The lack of responsibility at work and in society is a fundamental problem. Like solutions to other fundamental problems such as quality and service that are transforming industry, the solution is to redefine responsibility first for yourself and then for your team.

When people learn and apply what I call the the Keys to Responsibility™ to everyday upsets, they start eliminating wasted thoughts and wasted behaviors that are chewing up resources and adding no value to the top or bottom line. Remove them and productivity soars.

Highly responsible people — those who are self-aware and intend to confront themselves about the truth of a problem instead of disowning it — do not remain very long with a blaming, justifying, shaming, obligating employer. Highly responsible people are drawn to employers who cherish that quality and grant freedom, choice, and power.

I encourage you to work on creating that kind of mindset in yourself, and that kind of culture in your company.

As always, let me know what you think by sharing a comment below.

Christopher Avery, Ph.D. wrote the popular book Teamwork Is An Individual Skill: Getting Your Work Done When Sharing Responsibility — which Fortune Magazine claimed is the only teamwork book worth reading. He is a recognized authority on how individual and shared responsibility works in the mind and an advisor to leaders worldwide. Master leadership or build a responsible team (or family) with The Leadership Gift Program for Leaders.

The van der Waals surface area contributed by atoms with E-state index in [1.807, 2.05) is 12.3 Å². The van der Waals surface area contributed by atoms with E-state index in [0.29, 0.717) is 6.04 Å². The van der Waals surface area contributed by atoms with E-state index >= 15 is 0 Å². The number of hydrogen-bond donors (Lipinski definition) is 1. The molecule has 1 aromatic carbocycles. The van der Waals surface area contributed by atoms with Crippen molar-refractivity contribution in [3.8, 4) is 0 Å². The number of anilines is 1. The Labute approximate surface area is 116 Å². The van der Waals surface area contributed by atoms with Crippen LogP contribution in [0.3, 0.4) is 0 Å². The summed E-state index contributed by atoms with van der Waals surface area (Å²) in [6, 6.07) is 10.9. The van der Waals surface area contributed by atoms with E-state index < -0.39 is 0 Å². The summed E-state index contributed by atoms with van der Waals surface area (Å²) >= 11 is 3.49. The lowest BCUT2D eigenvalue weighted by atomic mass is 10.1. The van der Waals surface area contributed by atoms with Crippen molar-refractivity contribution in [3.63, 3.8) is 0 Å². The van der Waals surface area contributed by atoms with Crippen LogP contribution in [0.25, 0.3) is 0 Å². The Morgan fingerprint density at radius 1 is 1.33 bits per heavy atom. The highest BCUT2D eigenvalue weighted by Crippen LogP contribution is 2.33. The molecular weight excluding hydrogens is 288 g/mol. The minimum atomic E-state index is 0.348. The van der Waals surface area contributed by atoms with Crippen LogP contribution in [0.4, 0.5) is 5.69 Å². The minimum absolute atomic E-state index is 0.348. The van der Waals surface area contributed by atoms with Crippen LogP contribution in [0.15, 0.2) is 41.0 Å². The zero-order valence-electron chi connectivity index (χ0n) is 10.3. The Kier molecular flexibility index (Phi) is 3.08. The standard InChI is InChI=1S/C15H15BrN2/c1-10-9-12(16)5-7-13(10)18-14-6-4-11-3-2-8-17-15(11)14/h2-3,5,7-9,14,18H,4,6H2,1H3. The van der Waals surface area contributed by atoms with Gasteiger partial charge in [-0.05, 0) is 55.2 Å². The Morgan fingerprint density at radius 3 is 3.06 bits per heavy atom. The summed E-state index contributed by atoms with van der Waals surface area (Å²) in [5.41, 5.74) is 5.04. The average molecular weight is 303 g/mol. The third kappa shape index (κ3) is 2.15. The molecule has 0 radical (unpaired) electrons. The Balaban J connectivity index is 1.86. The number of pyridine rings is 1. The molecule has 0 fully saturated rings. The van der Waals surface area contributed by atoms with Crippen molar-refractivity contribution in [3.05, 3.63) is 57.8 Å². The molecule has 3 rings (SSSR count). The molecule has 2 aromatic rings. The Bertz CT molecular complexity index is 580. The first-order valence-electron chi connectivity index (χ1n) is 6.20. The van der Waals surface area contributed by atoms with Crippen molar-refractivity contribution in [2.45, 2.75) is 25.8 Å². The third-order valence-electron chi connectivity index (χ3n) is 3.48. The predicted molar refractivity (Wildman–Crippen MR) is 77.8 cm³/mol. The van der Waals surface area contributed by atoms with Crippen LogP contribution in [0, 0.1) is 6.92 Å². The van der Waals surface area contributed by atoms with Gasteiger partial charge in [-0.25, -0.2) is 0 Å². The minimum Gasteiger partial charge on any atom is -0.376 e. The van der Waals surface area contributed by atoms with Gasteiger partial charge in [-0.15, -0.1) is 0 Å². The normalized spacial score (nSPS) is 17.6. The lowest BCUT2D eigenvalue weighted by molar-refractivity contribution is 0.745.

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5 Responses to How Teaching Responsibility Translates to Higher Productivity

  1. On the Linked-In discussion group Leaders in Project Management in Phoenix, AZ, I was asked the following:

    Don Thoren says: “I agree with your views on responsibility vs. accountability. My question this time is whether responsibility is learnable without the presence of character? Character is usually shaped through out a person’s early years up through age 12-15 and those with character seem to be more responsible. So, do you think you can teach/develop responsibility to a person of limited character? If character is deficient, does responsibly behavior then not rely mostly upon rewards and punishment?”

    Good question Don. It’s a bit of a chicken/egg issue. And your question assumes responsibility is primarily a personality trait or characteristic — the way we’ve viewed responsibility for eons. My view is that we now have insight into how the transient mindset of responsibility is reached (or avoided). For me, simply saying that character development explains it all is taking a step backwards. I think that even people who have made a lot of poor choices for a long time can wake up and see the connection between their positions of mind (lay blame, justify, shame, obligation, and quit) and the results they are or are not getting in life.

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  4. I love the article and agree completly with the assertions made regarding learning and encouraging responcibility. As an Agile Coach and Scrum Master I constantly am dealing with the ‘team’ is responsible when I know teams are constructs and it is persons that either are or are not responsible for their actions and attitudes. Thanks for this excellent clarification and direction.